When I first started blogging, I laughed at the idea of scheduling my posts in advance. To me, the thing I loved most about blogging was the random spur of the moment writing. Now, though, I love the stability of having a content calendar and at least a week’s worth of posts scheduled in advance.
If you’re serious about growing your blog, nailing down your content calendar is a MUST! Here are a few tips I’ve learned about making your blogging content calendar work for you. Plus I’ve included a fun printable worksheet that will help you along the way!
Step One// Brainstorm your ideas.
People have asked me how I come up with new post ideas to write about on the blog. My answer is mind-mapping.
You might have learned about mind mapping in your high school English classes but in case you’re not familiar with the term, a mind map is a visual diagram that helps you connect related topics to each other and to a central idea. I like to think of my content mind map as a tree with different branches and off-shoots that represent the categories and topics I write about on my blog.
On your worksheet, use the center circle to fill in the name of your blog or business. Add the categories you write about as branches around that center circle. For me, marriage, military life, and motherhood are the topics I write about most often. You can write about as many categories as you like, but I’d say, three is a good start.
Once you’ve written down your blog categories, add in the topics that immediately come to mind for each category. By now, your creative juices should be starting to flow. Take advantage of that and write down any post ideas that spring from the topics you’ve written.
Follow these steps for every category you want to include on your blog and you’ve got yourself a mind-map.
*Tip: If you’re still having trouble coming up with ideas with the mindmap, try choosing a theme for each month.
For example, on my blog, January was a month of intentions so there are several posts about setting goals in your personal life and marriage. Not every post has to correlate with your theme, of course, but it’s a good way to keep your content cohesive and relevant to your readers.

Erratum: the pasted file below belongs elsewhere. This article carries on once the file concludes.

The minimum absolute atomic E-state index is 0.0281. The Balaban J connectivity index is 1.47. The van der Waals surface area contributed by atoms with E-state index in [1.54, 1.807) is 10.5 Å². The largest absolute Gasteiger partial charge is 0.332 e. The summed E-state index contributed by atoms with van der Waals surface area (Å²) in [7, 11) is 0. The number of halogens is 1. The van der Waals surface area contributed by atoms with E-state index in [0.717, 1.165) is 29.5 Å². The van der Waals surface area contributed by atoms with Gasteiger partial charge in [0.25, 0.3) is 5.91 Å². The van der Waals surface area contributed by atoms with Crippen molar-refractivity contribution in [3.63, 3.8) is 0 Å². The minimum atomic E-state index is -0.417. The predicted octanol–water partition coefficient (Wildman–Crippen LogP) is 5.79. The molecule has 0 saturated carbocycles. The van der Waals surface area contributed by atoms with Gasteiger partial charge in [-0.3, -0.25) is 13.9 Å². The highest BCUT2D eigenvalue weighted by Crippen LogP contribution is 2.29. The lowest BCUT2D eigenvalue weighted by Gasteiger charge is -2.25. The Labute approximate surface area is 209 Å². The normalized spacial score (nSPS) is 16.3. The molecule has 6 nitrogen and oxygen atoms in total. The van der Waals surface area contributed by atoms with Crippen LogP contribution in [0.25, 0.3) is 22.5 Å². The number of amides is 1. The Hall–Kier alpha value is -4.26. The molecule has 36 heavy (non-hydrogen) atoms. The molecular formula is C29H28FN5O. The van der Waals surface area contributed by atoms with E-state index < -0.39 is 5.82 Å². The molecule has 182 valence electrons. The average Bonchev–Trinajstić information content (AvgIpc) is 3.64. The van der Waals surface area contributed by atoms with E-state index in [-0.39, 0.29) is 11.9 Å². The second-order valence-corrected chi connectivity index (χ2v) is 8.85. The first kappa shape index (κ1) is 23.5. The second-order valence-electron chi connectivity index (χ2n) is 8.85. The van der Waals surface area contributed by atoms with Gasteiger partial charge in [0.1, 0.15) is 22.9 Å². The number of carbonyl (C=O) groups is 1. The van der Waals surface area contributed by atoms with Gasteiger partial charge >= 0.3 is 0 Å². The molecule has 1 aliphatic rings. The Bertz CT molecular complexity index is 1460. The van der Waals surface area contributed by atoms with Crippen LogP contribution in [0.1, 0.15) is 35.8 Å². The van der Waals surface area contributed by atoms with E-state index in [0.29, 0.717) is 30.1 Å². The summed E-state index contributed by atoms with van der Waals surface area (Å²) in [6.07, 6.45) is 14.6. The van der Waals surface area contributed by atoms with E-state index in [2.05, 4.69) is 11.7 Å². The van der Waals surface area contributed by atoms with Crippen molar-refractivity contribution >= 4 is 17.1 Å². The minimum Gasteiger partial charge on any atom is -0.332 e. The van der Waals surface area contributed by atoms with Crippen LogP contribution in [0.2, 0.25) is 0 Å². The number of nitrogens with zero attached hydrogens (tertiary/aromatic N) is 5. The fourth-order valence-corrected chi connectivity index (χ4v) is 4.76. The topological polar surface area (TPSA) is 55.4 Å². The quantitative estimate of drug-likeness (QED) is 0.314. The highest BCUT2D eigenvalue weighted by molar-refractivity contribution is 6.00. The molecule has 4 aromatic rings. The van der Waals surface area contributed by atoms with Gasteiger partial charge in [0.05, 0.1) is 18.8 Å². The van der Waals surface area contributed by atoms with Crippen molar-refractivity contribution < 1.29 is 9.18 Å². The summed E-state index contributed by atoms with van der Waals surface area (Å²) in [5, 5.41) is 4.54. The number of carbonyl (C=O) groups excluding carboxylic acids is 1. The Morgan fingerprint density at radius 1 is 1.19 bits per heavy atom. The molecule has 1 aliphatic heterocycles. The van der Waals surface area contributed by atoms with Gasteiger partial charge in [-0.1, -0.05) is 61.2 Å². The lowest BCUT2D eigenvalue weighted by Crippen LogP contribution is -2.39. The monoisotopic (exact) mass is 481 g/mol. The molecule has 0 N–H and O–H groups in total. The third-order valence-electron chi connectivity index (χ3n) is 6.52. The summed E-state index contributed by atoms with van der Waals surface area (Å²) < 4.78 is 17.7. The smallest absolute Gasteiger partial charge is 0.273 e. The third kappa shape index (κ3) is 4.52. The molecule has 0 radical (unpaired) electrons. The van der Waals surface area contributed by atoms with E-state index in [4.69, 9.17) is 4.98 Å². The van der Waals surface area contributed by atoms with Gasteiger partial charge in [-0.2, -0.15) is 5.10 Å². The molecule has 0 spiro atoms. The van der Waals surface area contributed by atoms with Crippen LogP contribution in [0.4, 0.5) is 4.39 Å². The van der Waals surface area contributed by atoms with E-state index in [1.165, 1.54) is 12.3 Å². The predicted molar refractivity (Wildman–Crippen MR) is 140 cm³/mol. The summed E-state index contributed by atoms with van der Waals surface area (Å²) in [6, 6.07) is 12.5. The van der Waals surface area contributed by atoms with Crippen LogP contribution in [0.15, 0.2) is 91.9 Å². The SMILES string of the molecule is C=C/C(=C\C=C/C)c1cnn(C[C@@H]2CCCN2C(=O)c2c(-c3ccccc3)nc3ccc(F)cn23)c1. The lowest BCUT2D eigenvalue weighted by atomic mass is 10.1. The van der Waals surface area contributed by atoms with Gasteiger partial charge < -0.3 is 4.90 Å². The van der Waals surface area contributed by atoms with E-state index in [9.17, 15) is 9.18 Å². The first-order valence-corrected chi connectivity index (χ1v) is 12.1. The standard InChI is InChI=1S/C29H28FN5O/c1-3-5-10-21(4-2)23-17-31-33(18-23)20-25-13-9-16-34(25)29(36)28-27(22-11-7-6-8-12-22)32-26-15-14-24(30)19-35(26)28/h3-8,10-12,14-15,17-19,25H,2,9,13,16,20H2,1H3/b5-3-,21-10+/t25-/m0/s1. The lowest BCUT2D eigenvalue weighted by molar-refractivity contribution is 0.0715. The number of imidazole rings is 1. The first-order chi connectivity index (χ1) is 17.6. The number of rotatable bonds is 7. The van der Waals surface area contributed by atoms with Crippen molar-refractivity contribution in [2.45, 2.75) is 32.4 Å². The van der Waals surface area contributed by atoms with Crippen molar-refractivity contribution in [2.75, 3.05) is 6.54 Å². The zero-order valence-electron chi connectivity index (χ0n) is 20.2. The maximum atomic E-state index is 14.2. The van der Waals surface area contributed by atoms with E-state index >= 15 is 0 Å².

Step Two // List your specific post ideas.
Once you’ve mind mapped, it’s time to list out your post ideas. I’ve included a handy Post Ideas Worksheet so you can keep track of your blog posts and organize them by category.
If you’re anything like me, you probably think of blog post topics throughout your daily life too. I use the Notes app (and recently the Voice Memo app) on my phone to jot down any post ideas that come to me when I’m not at my desk. Then, once a week or so, I go through my notes and add the post ideas to my master list.
Step Three // Create a posting schedule that works for you and stay consistent.
Now that you have a list of ideas, ask yourself one question. How many informative and high-quality posts can I write each week?
One of the most common mistakes we bloggers seem to make is focusing solely on quantity. Yes, some bloggers can churn out amazing content every single day for every single week from now till eternity, but for most of us, posting content five days a week is the perfect recipe for blogger burnout.
*Tip: Remember, the quality of your posts matters so much more than the quantity.
These days, posting 2 to 3 times a week works perfectly for me. This schedule gives me the time I need to really focus on creating better content for my readers. My articles now are at least 1000 words and often include freebies and printables (like this post does).
Once you’ve decided on your posting schedule, try to be as consistent as possible. Along with high-quality content, consistency is key to keeping readers interested in your blog.
Step Four // Fill out your content calendar
*Tip: Add posts that have a specific deadline first.
As you saw on my mind-map worksheet, I like to remind myself of the posts I publish every month. Some are published on specific dates and some aren’t but I always add my series-type of posts to my content calendar first.
*Tip: Color code your categories.
You can do this with post-it notes, colored pens, or pretty much anything that will help you differentiate your blog topics at a glance. I like to do this because it allows me to quickly evaluate the content on my blog. If there are too many posts in the same color for a particular month, I know I need to start brainstorming other topics and spacing out blog posts with similar content.
I’ve loved what these content calendar tips have done for my blog and I think you will too. Don’t forget to sign up for the newsletter and download your own Content Calendar Worksheets to help you create a content calendar that is right for you. I promise it’s not nearly as daunting as it seems!!
How do you currently organize your editorial calendar?
Do you agree with the ‘quality over quantity’ motto for blogging or do you prefer posting about anything and everything?